Hydrocodone

Hydrocodone is an opioid, a class of drugs used to relieve pain. While it has legitimate medical uses it is also highly addictive. Today, hydrocodone addiction has become a serious problem that affects many people throughout our society.

Hydrocodone is marketed under a number of different trade names including:

  • Vicodin
  • Lortab
  • Lorcet-HD
  • Hycodan
  • Vicoprofen

Like other opioids, hydrocodone is used to treat intense pain that cannot be relieved through any other means. It is also an effective cough suppressant. Hydrocodone is often used in combination with acetaminophen.

About Hydrocodone Abuse

Hydrocodone works by binding to opioid receptors located in the brain, spinal cord and other areas of the body. Once bound to these receptors, they block pain signals from reaching the brain. Hydrocodone also interacts with other chemicals in the brain such as endorphins in such a way as to create feelings of euphoria and sedation. However, this drug can produce a number of negative side effects which include:

  • Sedation
  • Dizziness
  • Nausea
  • Vomiting
  • Constipation
  • Physical dependence
  • Tolerance
  • Respiratory depression

Although hydrocodone is occasionally produced clandestinely the DEA reports that it is most likely to be obtained by diverting it from legitimate sources. Of particular concern is a practice known as “doctor shopping.” Patients go to different doctors in order to get numerous prescriptions for the medication. Illicit hydrocodone sales via the internet is also a serious problem. Opioid abuse may also lead users to begin taking heroin, a cheaper alternative that produces many of the same effects.

The illicit use of hydrocodone and other prescription opioids has reached alarming proportions in recent years.  According to the Centers for Disease Control and Protection (CDC) more people died from drug overdoses in 2014 than in any year on record. The majority of those involved an opioid. Deaths from prescription opioids—drugs like oxycodone, hydrocodone, and methadone—have quadrupled since 1999.

Of particular concern is the rise in hydrocodone abuse by young people. The National Institute on Drug Abuse at The National Institutes of Health gathered statistics on drug abuse in a report entitled “Monitoring the Future.”  It found that in 2013 annual prevalence rates for the use of Vicodin were 1.4%, 4.6%, and 5.3% in grades 8, 10, and 12.

Hydrocodone Addiction Signs

Hydrocodone can be extremely addictive resulting in the current epidemic of hydrocodone addiction. A person exhibiting the following behaviors may also be struggling with hydrocodone addiction:

  • Obsession with use
  • Continued use despite negative consequences
  • Denial of a problem
  • The presence of withdrawal symptoms when trying to halt abuse

Over time, the body builds up a tolerance to the drug so that users require greater quantities to achieve the desired effects. Additionally, users will continue to use the drug in order to avoid painful hydrocodone addiction withdrawal symptoms. If someone is struggling with addiction and trying to combat withdrawal symptoms, they should seek out treatment as soon as possible.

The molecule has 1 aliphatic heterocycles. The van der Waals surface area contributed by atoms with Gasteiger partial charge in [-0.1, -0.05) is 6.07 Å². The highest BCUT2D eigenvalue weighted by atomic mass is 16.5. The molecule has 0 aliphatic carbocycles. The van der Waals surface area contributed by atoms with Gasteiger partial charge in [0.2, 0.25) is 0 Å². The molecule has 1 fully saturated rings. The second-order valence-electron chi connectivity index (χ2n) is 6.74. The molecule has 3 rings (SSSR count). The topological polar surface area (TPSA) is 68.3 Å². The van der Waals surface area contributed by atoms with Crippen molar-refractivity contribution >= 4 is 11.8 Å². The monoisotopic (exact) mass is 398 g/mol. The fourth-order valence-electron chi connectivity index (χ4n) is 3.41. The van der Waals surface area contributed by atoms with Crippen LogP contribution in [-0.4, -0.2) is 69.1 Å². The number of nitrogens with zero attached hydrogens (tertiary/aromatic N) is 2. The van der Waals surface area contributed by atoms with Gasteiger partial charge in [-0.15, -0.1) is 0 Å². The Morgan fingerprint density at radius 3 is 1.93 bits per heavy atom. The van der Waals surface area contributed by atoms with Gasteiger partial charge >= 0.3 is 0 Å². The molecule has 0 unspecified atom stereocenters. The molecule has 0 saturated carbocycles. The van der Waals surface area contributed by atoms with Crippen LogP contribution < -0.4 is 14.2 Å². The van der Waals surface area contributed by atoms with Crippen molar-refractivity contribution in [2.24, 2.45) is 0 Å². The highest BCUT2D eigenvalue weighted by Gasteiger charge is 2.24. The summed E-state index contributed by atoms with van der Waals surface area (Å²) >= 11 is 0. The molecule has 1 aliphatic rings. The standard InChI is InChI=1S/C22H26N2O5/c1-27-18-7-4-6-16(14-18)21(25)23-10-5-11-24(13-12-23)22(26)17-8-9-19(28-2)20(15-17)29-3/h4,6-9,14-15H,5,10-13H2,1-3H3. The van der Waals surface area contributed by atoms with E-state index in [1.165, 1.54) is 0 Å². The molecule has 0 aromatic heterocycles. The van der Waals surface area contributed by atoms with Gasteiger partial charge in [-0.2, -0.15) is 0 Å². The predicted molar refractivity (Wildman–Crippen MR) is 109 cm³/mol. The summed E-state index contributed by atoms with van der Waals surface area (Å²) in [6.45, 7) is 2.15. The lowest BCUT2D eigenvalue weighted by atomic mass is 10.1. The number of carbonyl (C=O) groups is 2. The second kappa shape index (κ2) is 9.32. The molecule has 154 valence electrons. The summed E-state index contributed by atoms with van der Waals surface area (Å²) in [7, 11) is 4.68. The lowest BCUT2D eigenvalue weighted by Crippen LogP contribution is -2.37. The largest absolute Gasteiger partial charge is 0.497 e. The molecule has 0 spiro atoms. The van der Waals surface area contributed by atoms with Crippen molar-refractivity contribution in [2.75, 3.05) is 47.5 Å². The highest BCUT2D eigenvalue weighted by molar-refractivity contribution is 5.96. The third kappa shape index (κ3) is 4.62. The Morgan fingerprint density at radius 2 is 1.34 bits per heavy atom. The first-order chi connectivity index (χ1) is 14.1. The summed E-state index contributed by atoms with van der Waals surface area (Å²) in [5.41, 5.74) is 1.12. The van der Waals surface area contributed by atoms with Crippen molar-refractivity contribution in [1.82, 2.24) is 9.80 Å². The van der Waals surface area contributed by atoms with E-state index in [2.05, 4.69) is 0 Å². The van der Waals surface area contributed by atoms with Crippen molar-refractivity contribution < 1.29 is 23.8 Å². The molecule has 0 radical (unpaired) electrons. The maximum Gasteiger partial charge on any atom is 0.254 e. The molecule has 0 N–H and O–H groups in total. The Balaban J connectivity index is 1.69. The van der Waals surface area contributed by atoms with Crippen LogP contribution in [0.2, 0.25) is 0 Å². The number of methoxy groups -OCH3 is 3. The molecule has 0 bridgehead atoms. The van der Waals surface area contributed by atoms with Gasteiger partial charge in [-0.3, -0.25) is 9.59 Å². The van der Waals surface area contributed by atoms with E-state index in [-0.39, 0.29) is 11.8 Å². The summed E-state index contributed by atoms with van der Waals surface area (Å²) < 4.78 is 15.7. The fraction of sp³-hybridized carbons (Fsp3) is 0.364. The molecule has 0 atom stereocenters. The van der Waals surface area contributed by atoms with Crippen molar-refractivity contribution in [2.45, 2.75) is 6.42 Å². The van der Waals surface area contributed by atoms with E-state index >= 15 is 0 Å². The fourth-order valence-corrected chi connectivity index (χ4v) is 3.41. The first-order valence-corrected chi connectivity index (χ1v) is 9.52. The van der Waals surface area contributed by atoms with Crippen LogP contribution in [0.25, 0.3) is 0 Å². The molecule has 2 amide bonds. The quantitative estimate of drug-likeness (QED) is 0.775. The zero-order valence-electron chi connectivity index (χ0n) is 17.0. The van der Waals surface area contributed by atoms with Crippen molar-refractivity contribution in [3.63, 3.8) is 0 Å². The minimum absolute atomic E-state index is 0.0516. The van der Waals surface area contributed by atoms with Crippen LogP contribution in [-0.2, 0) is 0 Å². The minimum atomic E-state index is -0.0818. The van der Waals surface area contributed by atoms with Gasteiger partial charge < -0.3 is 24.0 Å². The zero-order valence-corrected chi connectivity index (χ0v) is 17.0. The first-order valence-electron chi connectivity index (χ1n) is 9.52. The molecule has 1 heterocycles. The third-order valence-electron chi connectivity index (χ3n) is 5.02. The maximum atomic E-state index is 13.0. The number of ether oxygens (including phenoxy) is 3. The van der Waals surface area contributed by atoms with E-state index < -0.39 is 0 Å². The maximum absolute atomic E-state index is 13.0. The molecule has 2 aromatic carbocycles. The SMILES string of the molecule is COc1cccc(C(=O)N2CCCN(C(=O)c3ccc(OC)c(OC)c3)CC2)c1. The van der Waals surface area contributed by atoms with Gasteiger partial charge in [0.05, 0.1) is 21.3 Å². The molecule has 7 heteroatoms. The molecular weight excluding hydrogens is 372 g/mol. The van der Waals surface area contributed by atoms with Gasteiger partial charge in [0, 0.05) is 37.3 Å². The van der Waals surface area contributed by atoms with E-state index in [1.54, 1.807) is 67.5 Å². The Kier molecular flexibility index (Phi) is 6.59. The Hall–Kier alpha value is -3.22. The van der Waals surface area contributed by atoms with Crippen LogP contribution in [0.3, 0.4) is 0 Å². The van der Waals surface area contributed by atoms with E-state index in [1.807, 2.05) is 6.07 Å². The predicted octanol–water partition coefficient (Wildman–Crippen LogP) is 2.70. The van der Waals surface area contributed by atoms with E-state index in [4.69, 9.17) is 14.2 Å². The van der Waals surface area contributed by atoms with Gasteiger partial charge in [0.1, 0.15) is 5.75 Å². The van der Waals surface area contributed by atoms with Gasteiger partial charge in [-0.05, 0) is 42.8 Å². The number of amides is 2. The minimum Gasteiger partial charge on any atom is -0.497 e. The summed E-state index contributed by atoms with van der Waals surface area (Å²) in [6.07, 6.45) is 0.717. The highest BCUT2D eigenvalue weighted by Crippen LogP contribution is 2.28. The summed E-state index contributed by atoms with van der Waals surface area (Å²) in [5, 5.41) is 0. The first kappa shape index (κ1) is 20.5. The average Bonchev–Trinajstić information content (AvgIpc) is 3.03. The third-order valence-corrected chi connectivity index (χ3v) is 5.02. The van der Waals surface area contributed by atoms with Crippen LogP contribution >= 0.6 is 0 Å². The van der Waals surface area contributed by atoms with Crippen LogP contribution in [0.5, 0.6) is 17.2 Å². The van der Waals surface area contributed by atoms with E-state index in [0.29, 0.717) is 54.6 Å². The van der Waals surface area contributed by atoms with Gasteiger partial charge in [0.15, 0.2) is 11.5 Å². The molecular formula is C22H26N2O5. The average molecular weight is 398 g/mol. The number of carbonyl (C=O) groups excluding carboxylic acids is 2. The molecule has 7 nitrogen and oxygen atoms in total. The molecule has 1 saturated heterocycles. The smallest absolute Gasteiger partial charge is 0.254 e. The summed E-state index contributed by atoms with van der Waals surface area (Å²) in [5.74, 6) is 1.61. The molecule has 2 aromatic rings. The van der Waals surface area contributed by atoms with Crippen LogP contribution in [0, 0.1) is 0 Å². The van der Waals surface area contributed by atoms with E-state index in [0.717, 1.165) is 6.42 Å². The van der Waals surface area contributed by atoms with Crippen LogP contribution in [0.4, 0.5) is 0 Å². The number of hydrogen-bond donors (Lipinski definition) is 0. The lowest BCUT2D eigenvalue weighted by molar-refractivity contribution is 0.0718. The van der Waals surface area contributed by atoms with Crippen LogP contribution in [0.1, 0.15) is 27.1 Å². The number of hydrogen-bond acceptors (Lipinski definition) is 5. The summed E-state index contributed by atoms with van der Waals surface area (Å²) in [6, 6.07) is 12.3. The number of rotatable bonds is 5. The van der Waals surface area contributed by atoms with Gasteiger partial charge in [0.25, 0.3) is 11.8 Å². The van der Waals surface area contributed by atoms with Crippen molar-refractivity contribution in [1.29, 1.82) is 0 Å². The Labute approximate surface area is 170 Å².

At Sovereign Health of Texas, hydrocodone addiction treatment generally begins by helping the individual through the detox process. Detoxifying the body of hydrocodone or other opioids should be done with careful medical supervision which is why our medical staff monitors the patient throughout this initial stage of recovery. They will treat any uncomfortable or potentially dangerous side effects using medications such as buprenorphine or naloxone when needed to help control withdrawal symptoms.

Patients will then continue the recovery process in residential treatment, a partial hospitalization program (PHP) or an intensive outpatient program (IOP). Treatment generally lasts between 30 and 90 days depending on the patient’s needs. Our treatment programs involve several different treatment modalities including:

  • Individual and process group therapy
  • Stress and anger management groups
  • Schema treatment
  • Narrative treatment
  • Mindfulness training
  • Biopsychosocial assessment
  • Life skills education
  • Experiential outings
  • Couples therapy
  • Continuing care program

At Sovereign Health of Texas we recognize that every person is a unique individual requiring a specific treatment approach to treat their addiction to hydrocodone. Each of our patients receives a comprehensive evaluation allowing our doctors and clinicians to identify anything that may be causing or contributing to their addiction. Once they have gathered this information, they will design a treatment program tailored to meet the patient’s needs.

It is vitally important to know that hydrocodone addiction is not a moral failing or a lack of willpower. As the Surgeon General, Dr. Vivek Murthy said “Addiction is a chronic disease of the brain and it’s one that we have to treat the way we would any other chronic illness: with skill, with compassion, and with urgency.”

If you think or a loved one is in need of hydrocodone addiction treatment please contact our 24/7 helpline to learn more about how we can help.

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“The therapy here helped me really look at myself and find that I am a strong individual that can deal with this and move forward in my life.”- Katie